Trump accepts GOP nomination on last night of RNC
President Trump formally accepted the Republican nomination for president on Thursday, closing out the final night of the Republican National Convention on the South Lawn of the White House, where hundreds of people were seated closely together with few wearing face masks in the midst of a pandemic that has claimed more than 180,000 American lives.
Using the White House as a backdrop for a political event like no president has before, Mr. Trump said he was “brimming with confidence in the bright future we will build for America over the next four years,” while warning that Joe Biden would enact a liberal Democratic agenda if elected.
“This election will decide whether we will defend the American way of life, or whether we allow a radical movement to completely dismantle and destroy it,” the president said.
Earlier speakers, as well as the president, focused heavily on unrest that has broken out in American cities in recent months, painting a dark picture of criminals running rampant in the streets while sidestepping the underlying racial injustices that sparked mass protests in the first place.
Rudy Giuliani, the former New York mayor, said that voting for Biden and other Democrats “creates the risk that you will bring this lawlessness to your city, to your town, to your suburb.” Patrick Lynch, the head of the New York’s largest police union, said “Democratic politicians have surrendered our streets and institutions.” House Minority Leader Kevin McCarthy said Democrats want to “dismantle our institutions, defund our police and destroy our economy.”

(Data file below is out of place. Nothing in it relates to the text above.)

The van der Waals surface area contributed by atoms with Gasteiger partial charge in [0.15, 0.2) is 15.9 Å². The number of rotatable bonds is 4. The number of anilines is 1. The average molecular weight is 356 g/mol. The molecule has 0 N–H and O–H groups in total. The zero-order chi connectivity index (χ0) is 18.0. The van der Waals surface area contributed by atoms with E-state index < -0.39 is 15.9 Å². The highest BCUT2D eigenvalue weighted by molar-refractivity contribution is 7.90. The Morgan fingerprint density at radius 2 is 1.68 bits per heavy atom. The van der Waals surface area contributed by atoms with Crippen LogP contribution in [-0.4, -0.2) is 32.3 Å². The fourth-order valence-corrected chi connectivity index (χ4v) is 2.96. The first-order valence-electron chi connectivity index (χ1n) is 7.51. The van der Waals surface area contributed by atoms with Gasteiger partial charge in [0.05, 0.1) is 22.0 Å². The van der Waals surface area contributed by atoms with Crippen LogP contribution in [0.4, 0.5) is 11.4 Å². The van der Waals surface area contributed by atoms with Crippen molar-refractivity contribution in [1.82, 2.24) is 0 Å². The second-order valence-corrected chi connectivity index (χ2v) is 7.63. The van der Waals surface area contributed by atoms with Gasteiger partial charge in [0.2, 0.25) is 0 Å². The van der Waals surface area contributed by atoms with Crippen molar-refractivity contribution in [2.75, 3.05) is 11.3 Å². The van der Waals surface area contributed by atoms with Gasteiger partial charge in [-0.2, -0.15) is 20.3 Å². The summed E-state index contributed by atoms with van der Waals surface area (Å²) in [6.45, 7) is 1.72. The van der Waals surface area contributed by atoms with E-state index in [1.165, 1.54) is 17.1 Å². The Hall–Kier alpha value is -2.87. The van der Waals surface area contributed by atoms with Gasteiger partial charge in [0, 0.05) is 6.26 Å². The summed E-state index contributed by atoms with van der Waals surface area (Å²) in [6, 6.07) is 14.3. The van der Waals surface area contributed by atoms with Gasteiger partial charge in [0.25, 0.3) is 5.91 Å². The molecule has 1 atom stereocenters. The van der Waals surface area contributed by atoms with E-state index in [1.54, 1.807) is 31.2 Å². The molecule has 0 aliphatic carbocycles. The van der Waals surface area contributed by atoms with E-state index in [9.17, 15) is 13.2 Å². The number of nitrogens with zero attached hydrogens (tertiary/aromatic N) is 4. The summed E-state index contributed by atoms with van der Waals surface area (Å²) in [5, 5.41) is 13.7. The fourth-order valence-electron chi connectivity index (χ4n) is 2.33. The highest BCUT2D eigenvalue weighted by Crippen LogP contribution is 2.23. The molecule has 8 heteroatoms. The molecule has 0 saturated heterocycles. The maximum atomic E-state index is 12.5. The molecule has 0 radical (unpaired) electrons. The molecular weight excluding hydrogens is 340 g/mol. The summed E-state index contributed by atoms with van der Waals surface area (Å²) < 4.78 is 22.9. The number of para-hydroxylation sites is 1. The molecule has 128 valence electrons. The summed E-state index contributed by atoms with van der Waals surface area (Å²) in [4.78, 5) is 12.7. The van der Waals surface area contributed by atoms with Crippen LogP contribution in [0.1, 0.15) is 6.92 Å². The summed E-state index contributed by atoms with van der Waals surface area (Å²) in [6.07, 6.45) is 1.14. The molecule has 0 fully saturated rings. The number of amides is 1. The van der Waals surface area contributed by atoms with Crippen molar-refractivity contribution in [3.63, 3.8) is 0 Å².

“There is violence and danger in the streets of many Democrat-run cities throughout America,” Mr. Trump himself said later. “This problem could easily be fixed if they wanted to.”
Mr. Trump’s acceptance address came as protests continued to roil Kenosha, Wisconsin, where Jacob Blake, a Black man, was shot several times in the back by a police officer, and a White teenager allegedly shot two people dead at a protest days later.
Rows and rows of chairs spaced just inches apart were set up on the South Lawn of the White House, where attendees waited in the heat for the president’s remarks. Reporters counted roughly 1,900 seats arranged on the South Lawn, with just 50 to 100 seats left vacant during the night’s programming.